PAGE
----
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(tuning)(pitch correction)

Discussion in 'Vocals' started by acmetal, Jan 2, 2012.

  1. acmetal

    acmetal Member

    Hello, this is the first time that i make a post in this forum so sorry if i am a bit ignorant: p. I use to practice with my band in the building of a recording studio. The point is that when we went to make a recording the sound engineer, or whatever you want to call him, was correcting the pitch of the singer (who by the way sucked). He was using a program in which you tune the voice manually (NOT WITH AUTONUNE). I just started recording and i would like to know how I can tune my voice with a program like the one I just mentioned. I don’t like autotune because you have to be selecting scales and at the end sounds fake. I am sorry if what i am saying doesn’t make much sense jaja, i don’t really know of what i am talking about.

    by the way, i use cubase if it makes any diference.
  2. TheJackAttack

    TheJackAttack Distinguished Member

    Auto tune doesn't sound so bad if the pitch is not that bad. Celemony makes a software plugin/standalone device called Melodyne. This allows manual correction of single notes or chords (polyphonic) depending on the version you purchase. Playing in tune gets short shrift these days by young musicians both classical and pop. Accept what your accuracy level is today and deal with it appropriately like you are asking, but work work work on making your accuracy of pitch better. That is the only way to true musical freedom.
  3. thatjeffguy

    thatjeffguy Active Member

    I use both Melodyne and Autotune. Autotune has a "graphic" mode where you can manually affect the pitch rather than having the program adjust automatically. I find this method preferable where the particular pitch variance is so wide that automatic mode would give a poor result.
    Melodyne is way more powerful, in my opinion. This can be good or bad, depending. Having this much power at your fingertips requires much more caution and finesse!
    Both programs can adjust either entire tracks or selected individual notes & phrases within a track. Melodyne is the only one currently offering the ability to affect individual notes in polyphonic material.

  4. BobRogers

    BobRogers Well-Known Member

    Check out the tutorials at the Celemony site. They will give you an idea of how Melodyne works.
  5. RemyRAD

    RemyRAD Well-Known Member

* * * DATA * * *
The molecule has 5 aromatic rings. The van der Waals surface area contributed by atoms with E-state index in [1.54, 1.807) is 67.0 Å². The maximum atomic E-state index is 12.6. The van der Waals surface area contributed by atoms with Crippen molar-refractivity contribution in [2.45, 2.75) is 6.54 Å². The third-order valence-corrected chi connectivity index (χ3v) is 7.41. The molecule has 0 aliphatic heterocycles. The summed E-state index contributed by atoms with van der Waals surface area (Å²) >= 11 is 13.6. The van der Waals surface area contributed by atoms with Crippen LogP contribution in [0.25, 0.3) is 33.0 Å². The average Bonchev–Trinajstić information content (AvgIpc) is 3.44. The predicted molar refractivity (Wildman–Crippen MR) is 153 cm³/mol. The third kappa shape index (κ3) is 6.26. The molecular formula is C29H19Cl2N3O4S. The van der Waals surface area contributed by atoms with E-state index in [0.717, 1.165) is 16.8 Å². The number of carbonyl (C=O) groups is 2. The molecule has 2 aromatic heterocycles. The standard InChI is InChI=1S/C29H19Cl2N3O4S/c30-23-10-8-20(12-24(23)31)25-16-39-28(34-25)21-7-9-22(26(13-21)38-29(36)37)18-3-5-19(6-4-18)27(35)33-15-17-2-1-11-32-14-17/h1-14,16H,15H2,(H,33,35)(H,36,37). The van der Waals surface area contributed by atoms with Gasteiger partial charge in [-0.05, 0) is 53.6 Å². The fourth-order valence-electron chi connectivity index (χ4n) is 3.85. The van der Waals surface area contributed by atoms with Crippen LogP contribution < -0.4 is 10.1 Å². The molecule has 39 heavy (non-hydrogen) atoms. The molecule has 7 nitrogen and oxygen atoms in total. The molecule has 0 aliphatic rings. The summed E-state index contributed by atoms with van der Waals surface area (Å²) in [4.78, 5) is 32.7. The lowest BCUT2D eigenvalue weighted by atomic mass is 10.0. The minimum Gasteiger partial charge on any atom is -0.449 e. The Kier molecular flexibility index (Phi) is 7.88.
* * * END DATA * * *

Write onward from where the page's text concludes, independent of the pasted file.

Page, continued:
Screw that nonsense. Almost every software package today gives one the ability to stretch time while preserving pitch or, vary pitch while preserving tempo. Cool Edit 96 even offered this capability and I used it as such for minor pitch corrections. This would also require much more careful manipulation & "punching in", to accomplish such pitch correction. I was using a similar technique back in 1978 with the Eventide Harmonizer H-910 manually correcting & punching in on the analog recorder. So it's all good when not taken to extremes with people who are wholly untalented. For those non-talented entertainers, you will likely require some kind of software auto-tuning. Selecting the keys? Well, a little experimentation goes a long way with that. And if you're not willing to experiment, what the heck are you doing audio for? We still don't have toilets that automatically wipe your butt and nobody is complaining about that. No, I'm not into the automatic water butt sprayer as that's just a little too kinky for me. So I prefer manual digital manipulation.

    Adobe Audition can wipe the others when done correctly.
    Mx. Remy Ann David
  6. Kapt.Krunch

    Kapt.Krunch Well-Known Member

    Bob Dylan, Dave Matthews, Neil Young,Tom Petty, Eddie Vedder, Billy Corgan, Sheryl Crow, Billie Joe Armstrong, Kurt Cobain, Johnny Cash, Willie Nelson, Mick Jagger, Lou Reed, Iggy Pop, Tom Waits, Neil Diamond, Stevie Nicks, Bruce Springsteen, Patti Smith, George Harrison, John Hiatt, Marl Knopfler, Todd Park Mohr, David Lowery, John Prine, Ray Davies, Joe Walsh, Jimi Hendrix..the list goes on...

    ...if ONLY they had all had "pitch correction", they could have recorded much more emotional and creative songs, and gained more popularity to create more legendary songs...like Britney, Ashlee and Usher.